About the Book
Devotion tells the inspirational story of the U.S. Navy’s most famous aviator duo, Lt. Tom Hudner and Ens. Jesse Brown, and the Marines they fought to defend. A white New Englander from the country-club scene, Tom passed up Harvard to fly fighters for his country. An African American sharecropper’s son from Mississippi, Jesse became the navy’s first black carrier pilot, defending a nation that wouldn’t even serve him in a bar.
While much of America remained divided by segregation, Jesse and Tom joined forces as wingmen in Fighter Squadron 32. Adam Makos takes us into the cockpit as these bold young aviators cut their teeth at the world’s most dangerous job—landing on the deck of an aircraft carrier—a line of work that Jesse’s young wife, Daisy, struggles to accept.
Deployed to the Mediterranean, Tom and Jesse meet the Fleet Marines, boys like PFC “Red” Parkinson, a farm kid from the Catskills. In between war games in the sun, the young men revel on the Riviera, partying with millionaires and even befriending the Hollywood starlet Elizabeth Taylor. Then comes the war no one expected, in faraway Korea.
Devotion takes us soaring overhead with Tom and Jesse, and into the foxholes with Red and the Marines as they battle a North Korean invasion. As the fury of the fighting escalates and the Marines are cornered at the Chosin Reservoir, Tom and Jesse fly, guns blazing, to try and save them. When one of the duo is shot down behind enemy lines and pinned in his burning plane, the other faces an unthinkable choice: watch his friend die or attempt history’s most audacious one-man rescue mission.
A tug-at-the-heartstrings tale of bravery and selflessness, Devotion asks: How far would you go to save a friend?
Hailed as “a masterful storyteller” by the Associated Press, Adam Makos is the author of the New York Times bestseller A Higher Call, and the critically-acclaimed Devotion. Inspired by his grandfathers’ service, Adam chronicles the stories of American veterans in his trademark fusion of intense human drama and fast-paced military action, securing his place “in the top ranks of military writers,” according to the Los Angeles Times. In the course of his research, Adam has flown a WWII bomber, accompanied a Special Forces raid in Iraq, and journeyed into North Korea in search of an MIA American airman.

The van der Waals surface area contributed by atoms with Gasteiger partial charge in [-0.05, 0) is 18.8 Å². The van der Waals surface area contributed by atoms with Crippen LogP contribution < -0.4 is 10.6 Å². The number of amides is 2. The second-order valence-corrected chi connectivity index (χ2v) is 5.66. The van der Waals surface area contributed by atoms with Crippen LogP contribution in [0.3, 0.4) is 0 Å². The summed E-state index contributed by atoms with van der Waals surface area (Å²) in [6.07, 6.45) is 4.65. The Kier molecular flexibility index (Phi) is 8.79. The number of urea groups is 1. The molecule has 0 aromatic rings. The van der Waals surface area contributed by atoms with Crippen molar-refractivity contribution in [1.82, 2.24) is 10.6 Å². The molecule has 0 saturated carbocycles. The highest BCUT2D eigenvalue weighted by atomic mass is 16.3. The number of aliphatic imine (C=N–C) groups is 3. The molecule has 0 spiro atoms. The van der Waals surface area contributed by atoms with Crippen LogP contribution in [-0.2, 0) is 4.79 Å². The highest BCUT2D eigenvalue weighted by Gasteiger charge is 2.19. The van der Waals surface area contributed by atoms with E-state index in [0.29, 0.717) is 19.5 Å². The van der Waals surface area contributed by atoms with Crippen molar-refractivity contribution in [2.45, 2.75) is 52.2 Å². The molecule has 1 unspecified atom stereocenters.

“. . . Korea, the place that would end their lives or make them men.”
What an amazing story. I’d never read anything about the Korean War, but was so taken by Adam Makos’s A Higher Call. I still have a lump in my throat from the power of genuine friendship in the midst of the brutal Korean War. Marine pilots, one of them the first Black to fly with them, based on the USS Leyte, supported Marines on the ground that terrible winter–surrounded for several nights in such brutal cold that their guns failed.
When thousands of White Jacket Chinese troops attacked with bayonets during the day at Chosin Reservoir, the Corsairs were finally able to provide close air support. The Battle of Chosin Reservoir has been compared to the Battle of the Bulge in WWII. One of the Corsairs went down. A friend of the pilot, against orders, crash landed his own plane trying to save him. Dramatic and emotional to the end.
I was especially interested in this battle because Iowan Dennis Dorman, a veteran of two tours of duty in the Korean War who fought with the 7th Infantry Division (which is named in the book), is a survivor of the Battle of Chosin Reservoir, where his Army unit took heavy losses–only 348 survived out of 3,790 soldiers. Mr. Dorman was awarded Six Bronze Stars and a Purple Heart, and is named on the storyboard accompanying the Dallas County Freedom Rock at Minburn.
The book’s Afterword updates information about people in the poignant history. There’s also an extensive bibliography along with notes. An important and moving story to appreciate the camaraderie and sacrifice during this juncture of American history.
Our American Stories just featured Thomas Hudner’s story (11 minutes) about this incredible episode. “The Navy commissioned its newest destroyer and named it after a man who deliberately crash-landed a perfectly good aircraft behind enemy lines. But the man who became the first American serviceman in the Korean War to receive the Medal of Honor—and the man who lent his name to the USS Thomas Hudner had a darn good reason, perhaps the best of reasons.”